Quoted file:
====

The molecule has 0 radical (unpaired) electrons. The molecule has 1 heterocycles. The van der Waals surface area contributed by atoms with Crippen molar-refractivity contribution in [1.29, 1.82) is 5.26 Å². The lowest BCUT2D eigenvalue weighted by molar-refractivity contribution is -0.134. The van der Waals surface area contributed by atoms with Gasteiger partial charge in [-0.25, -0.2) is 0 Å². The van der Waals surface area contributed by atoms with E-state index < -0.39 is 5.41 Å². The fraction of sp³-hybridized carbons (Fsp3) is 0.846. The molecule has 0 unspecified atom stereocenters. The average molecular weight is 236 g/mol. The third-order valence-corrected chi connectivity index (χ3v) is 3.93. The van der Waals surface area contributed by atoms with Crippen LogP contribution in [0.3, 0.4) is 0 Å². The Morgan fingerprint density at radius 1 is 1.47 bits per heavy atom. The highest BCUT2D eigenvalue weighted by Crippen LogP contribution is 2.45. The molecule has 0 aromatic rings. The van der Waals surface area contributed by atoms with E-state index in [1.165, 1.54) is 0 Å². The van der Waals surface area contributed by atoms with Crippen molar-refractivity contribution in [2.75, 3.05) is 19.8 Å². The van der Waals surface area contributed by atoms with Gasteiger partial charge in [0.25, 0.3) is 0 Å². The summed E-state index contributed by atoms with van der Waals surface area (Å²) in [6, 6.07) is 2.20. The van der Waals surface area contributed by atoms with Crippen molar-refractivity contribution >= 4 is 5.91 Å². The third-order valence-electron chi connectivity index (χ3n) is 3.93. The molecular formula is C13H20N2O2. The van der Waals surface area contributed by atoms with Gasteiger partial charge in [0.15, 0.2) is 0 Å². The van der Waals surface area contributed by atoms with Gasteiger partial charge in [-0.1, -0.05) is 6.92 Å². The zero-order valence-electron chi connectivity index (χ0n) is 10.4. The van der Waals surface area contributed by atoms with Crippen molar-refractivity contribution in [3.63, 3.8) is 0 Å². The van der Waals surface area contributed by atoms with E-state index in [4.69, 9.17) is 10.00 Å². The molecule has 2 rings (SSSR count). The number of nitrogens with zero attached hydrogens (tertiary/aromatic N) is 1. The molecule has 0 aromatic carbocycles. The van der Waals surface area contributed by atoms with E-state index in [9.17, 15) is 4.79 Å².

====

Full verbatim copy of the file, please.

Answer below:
The molecule has 0 radical (unpaired) electrons. The molecule has 1 heterocycles. The van der Waals surface area contributed by atoms with Crippen molar-refractivity contribution in [1.29, 1.82) is 5.26 Å². The lowest BCUT2D eigenvalue weighted by molar-refractivity contribution is -0.134. The van der Waals surface area contributed by atoms with Gasteiger partial charge in [-0.25, -0.2) is 0 Å². The van der Waals surface area contributed by atoms with E-state index < -0.39 is 5.41 Å². The fraction of sp³-hybridized carbons (Fsp3) is 0.846. The molecule has 0 unspecified atom stereocenters. The average molecular weight is 236 g/mol. The third-order valence-corrected chi connectivity index (χ3v) is 3.93. The van der Waals surface area contributed by atoms with Crippen LogP contribution in [0.3, 0.4) is 0 Å². The Morgan fingerprint density at radius 1 is 1.47 bits per heavy atom. The highest BCUT2D eigenvalue weighted by Crippen LogP contribution is 2.45. The molecule has 0 aromatic rings. The van der Waals surface area contributed by atoms with E-state index in [1.165, 1.54) is 0 Å². The van der Waals surface area contributed by atoms with Crippen molar-refractivity contribution in [2.75, 3.05) is 19.8 Å². The van der Waals surface area contributed by atoms with Gasteiger partial charge in [0.25, 0.3) is 0 Å². The summed E-state index contributed by atoms with van der Waals surface area (Å²) in [6, 6.07) is 2.20. The van der Waals surface area contributed by atoms with Crippen molar-refractivity contribution >= 4 is 5.91 Å². The third-order valence-electron chi connectivity index (χ3n) is 3.93. The molecular formula is C13H20N2O2. The van der Waals surface area contributed by atoms with Gasteiger partial charge in [0.15, 0.2) is 0 Å². The van der Waals surface area contributed by atoms with Gasteiger partial charge in [-0.1, -0.05) is 6.92 Å². The zero-order valence-electron chi connectivity index (χ0n) is 10.4. The van der Waals surface area contributed by atoms with Crippen molar-refractivity contribution in [3.63, 3.8) is 0 Å². The van der Waals surface area contributed by atoms with E-state index in [4.69, 9.17) is 10.00 Å². The molecule has 2 rings (SSSR count). The number of nitrogens with zero attached hydrogens (tertiary/aromatic N) is 1. The molecule has 0 aromatic carbocycles. The van der Waals surface area contributed by atoms with E-state index in [9.17, 15) is 4.79 Å².